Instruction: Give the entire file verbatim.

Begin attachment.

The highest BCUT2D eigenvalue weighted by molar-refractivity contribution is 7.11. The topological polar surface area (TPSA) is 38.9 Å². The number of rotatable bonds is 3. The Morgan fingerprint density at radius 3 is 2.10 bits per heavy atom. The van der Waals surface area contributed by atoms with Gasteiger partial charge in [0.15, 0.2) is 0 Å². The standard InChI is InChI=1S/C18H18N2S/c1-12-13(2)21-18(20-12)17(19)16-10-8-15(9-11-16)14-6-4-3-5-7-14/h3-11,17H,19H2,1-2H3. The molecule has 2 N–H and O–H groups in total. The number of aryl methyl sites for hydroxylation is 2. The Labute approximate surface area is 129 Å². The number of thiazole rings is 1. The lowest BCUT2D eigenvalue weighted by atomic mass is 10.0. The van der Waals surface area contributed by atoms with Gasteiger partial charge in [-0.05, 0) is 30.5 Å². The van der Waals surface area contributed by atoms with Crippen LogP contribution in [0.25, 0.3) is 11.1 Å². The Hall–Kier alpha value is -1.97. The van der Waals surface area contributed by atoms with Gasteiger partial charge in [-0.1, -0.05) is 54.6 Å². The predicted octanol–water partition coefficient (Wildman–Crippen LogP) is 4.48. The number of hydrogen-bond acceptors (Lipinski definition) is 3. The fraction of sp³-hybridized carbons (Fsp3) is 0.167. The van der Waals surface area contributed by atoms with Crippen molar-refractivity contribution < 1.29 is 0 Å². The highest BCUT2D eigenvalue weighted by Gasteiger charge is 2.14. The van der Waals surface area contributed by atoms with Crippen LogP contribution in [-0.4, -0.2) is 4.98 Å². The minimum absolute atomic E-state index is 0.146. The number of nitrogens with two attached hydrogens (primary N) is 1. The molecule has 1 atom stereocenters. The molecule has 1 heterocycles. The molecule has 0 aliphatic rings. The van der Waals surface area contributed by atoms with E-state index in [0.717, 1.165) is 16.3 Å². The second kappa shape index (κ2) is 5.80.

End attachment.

The highest BCUT2D eigenvalue weighted by molar-refractivity contribution is 7.11. The topological polar surface area (TPSA) is 38.9 Å². The number of rotatable bonds is 3. The Morgan fingerprint density at radius 3 is 2.10 bits per heavy atom. The van der Waals surface area contributed by atoms with Gasteiger partial charge in [0.15, 0.2) is 0 Å². The standard InChI is InChI=1S/C18H18N2S/c1-12-13(2)21-18(20-12)17(19)16-10-8-15(9-11-16)14-6-4-3-5-7-14/h3-11,17H,19H2,1-2H3. The molecule has 2 N–H and O–H groups in total. The number of aryl methyl sites for hydroxylation is 2. The Labute approximate surface area is 129 Å². The number of thiazole rings is 1. The lowest BCUT2D eigenvalue weighted by atomic mass is 10.0. The van der Waals surface area contributed by atoms with Gasteiger partial charge in [-0.05, 0) is 30.5 Å². The van der Waals surface area contributed by atoms with Crippen LogP contribution in [0.25, 0.3) is 11.1 Å². The Hall–Kier alpha value is -1.97. The van der Waals surface area contributed by atoms with Gasteiger partial charge in [-0.1, -0.05) is 54.6 Å². The predicted octanol–water partition coefficient (Wildman–Crippen LogP) is 4.48. The number of hydrogen-bond acceptors (Lipinski definition) is 3. The fraction of sp³-hybridized carbons (Fsp3) is 0.167. The van der Waals surface area contributed by atoms with Crippen molar-refractivity contribution < 1.29 is 0 Å². The highest BCUT2D eigenvalue weighted by Gasteiger charge is 2.14. The van der Waals surface area contributed by atoms with Crippen LogP contribution in [-0.4, -0.2) is 4.98 Å². The minimum absolute atomic E-state index is 0.146. The number of nitrogens with two attached hydrogens (primary N) is 1. The molecule has 1 atom stereocenters. The molecule has 1 heterocycles. The molecule has 0 aliphatic rings. The van der Waals surface area contributed by atoms with E-state index in [0.717, 1.165) is 16.3 Å². The second kappa shape index (κ2) is 5.80.